Incontinence in children has different causes and treatment than that in adults. Incontinence can occur at night (bed-wetting, also called nocturnal enuresis—see Incontinence in Children: Urinary Incontinence in Children). Nocturnal enuresis is more common among boys, and children usually outgrow this type of incontinence by age 9. Incontinence during the daytime is sometimes called diurnal enuresis. Diurnal enuresis tends to be more common among girls and has a number of different causes.
The pattern of incontinence helps the doctor determine the likely cause. If the child has never had a consistent dry period during the day, the doctor considers the possibility of a birth defect, an anatomic abnormality, or certain behaviors that can lead to incontinence. A spinal cord defect such as spina bifida can cause nerve damage to the bladder and lead to incontinence, but such a defect is usually obvious. Some infants have a birth defect that prevents the bladder or urethra from developing completely, leading to nearly constant urine loss (total incontinence). Another type of birth defect causes the ureter to end outside the bladder, causing incontinence. Some children have an overactive bladder that easily spasms, or they have difficulty emptying their bladder.
Certain behaviors can lead to daytime incontinence, especially in girls. Such behaviors include urinating infrequently and urinating using an incorrect position, which can cause urine to leak into the vagina, then dribble out after standing. Some girls experience bladder spasm when laughing, resulting in “giggle incontinence.”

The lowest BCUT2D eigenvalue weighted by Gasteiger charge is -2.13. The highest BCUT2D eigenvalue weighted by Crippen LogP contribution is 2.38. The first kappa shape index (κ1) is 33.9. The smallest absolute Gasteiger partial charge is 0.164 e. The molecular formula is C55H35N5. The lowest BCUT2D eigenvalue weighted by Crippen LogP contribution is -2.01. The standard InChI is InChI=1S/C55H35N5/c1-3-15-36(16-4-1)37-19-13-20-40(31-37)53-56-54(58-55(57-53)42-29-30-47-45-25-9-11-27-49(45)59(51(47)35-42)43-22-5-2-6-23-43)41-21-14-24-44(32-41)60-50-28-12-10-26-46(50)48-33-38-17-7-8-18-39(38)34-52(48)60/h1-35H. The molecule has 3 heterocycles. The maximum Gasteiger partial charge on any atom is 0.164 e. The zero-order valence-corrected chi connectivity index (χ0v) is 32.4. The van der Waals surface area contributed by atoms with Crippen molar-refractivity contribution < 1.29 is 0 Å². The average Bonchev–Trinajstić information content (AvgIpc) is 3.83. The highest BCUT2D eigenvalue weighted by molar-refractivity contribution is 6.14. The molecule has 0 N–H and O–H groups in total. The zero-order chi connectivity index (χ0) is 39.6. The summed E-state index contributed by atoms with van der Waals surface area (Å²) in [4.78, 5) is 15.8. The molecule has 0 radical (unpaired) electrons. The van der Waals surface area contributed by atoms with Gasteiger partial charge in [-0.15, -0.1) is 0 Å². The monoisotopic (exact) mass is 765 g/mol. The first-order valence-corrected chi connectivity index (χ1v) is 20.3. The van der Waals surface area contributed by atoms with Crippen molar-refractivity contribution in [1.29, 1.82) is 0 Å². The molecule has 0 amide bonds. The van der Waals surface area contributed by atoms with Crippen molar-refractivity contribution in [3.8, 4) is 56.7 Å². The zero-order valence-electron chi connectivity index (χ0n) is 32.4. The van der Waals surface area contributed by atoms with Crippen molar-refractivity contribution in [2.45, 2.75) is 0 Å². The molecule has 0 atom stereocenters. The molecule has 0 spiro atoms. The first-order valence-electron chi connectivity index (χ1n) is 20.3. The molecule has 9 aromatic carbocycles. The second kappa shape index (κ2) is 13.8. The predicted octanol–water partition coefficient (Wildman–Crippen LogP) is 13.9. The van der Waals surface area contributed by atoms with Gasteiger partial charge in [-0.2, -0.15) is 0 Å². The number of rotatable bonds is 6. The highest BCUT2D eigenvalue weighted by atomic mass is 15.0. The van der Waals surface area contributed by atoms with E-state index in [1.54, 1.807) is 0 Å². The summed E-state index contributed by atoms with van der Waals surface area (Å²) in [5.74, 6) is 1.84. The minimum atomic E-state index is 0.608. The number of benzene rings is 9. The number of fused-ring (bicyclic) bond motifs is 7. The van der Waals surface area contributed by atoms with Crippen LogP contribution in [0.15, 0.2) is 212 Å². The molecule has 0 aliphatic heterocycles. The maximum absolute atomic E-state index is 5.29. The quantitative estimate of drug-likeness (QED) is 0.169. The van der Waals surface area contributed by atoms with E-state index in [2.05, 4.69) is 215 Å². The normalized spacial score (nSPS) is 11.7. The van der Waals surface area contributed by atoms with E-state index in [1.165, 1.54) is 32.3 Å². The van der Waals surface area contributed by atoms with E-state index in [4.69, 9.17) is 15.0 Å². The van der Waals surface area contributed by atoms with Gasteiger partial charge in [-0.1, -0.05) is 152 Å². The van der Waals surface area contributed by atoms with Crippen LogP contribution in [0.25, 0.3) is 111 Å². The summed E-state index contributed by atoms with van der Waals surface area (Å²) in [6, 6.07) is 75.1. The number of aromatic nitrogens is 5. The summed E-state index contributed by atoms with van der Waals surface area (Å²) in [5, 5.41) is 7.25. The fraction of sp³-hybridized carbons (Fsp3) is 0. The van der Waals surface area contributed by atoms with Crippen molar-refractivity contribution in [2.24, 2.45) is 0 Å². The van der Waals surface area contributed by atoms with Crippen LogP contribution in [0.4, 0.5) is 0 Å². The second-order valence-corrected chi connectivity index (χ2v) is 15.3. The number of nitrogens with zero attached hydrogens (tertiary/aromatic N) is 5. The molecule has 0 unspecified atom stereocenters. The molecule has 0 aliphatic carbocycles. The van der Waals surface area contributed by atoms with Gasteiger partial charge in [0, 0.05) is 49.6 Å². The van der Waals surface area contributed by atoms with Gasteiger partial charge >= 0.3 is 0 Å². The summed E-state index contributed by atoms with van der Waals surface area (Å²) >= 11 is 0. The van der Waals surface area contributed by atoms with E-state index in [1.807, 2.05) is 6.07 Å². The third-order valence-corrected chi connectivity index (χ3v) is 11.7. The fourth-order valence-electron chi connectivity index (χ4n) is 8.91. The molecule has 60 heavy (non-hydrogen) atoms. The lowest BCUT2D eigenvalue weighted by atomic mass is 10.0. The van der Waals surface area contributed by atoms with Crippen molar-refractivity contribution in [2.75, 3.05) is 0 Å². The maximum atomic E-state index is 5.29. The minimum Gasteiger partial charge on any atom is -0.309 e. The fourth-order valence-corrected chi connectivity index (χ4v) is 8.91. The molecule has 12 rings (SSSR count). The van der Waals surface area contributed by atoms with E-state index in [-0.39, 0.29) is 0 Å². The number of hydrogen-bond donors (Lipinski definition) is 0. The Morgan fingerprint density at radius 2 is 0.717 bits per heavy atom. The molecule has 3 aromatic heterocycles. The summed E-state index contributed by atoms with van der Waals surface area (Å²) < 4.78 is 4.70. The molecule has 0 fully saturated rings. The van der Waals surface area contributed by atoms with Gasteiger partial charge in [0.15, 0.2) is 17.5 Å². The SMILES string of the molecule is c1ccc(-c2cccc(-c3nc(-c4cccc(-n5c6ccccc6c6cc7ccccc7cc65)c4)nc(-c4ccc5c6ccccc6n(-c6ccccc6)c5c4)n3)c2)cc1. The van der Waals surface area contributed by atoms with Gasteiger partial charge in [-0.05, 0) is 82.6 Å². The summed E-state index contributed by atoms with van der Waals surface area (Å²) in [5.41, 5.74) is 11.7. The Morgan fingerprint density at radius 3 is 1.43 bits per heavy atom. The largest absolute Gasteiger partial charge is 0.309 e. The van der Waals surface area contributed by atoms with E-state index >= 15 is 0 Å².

If the child has been dry for a long time and the incontinence is new, the doctor considers conditions that intermittently cause difficulties. These include constipation, diet, emotional stress, infections, and sexual abuse. Bacterial urinary tract infections and viral infections that lead to bladder irritation (viral cystitis) are common infectious causes. To prevent urine from leaking, many children with incontinence cross their legs or use other postures, which may increase the chance of developing a urinary tract infection. Sexually active adolescents can have urinary difficulties from certain sexually transmitted diseases. Caffeine and acidic juices, such as orange and tomato juice, can irritate the bladder and lead to leakage of urine. Children with diabetes mellitus or diabetes insipidus (a disorder resulting in excessive amounts of dilute urine) can develop incontinence because these disorders result in production of excessive amounts of urine.
Sometimes doctors can diagnose the cause by the child's symptoms and the results of an examination. To check for an infection, a urinalysis and sometimes a urine culture is done. To check for diabetes mellitus and diabetes insipidus, doctors use blood and urine tests to check sugar and electrolyte levels. If a birth defect is suspected, an ultrasound examination of the kidneys and bladder and x-rays of the spine may be necessary. A special x-ray of the bladder and kidneys, called a voiding cystourethrogram, may also be necessary. With this test, a dye is injected into the bladder using a catheter, which shows the anatomy of the urinary tract, as well as the direction of urine flow.
Treatment depends on the cause of the incontinence. An infection is usually treated with antibiotics. Relieving and preventing constipation, urinating at 2- to 3-hour intervals, using a technique called biofeedback for an overactive bladder, and changing other behaviors may be effective depending on the cause. Dietary changes can help decrease bladder irritants. If behavioral interventions are not effective, certain drugs (such as oxybutynin) may help if the cause is bladder spasm. Children with birth defects or anatomic abnormalities may need surgery, drugs, or intermittent catheterization.
Last full review/revision October 2007 by Joseph G. Ouslander, MD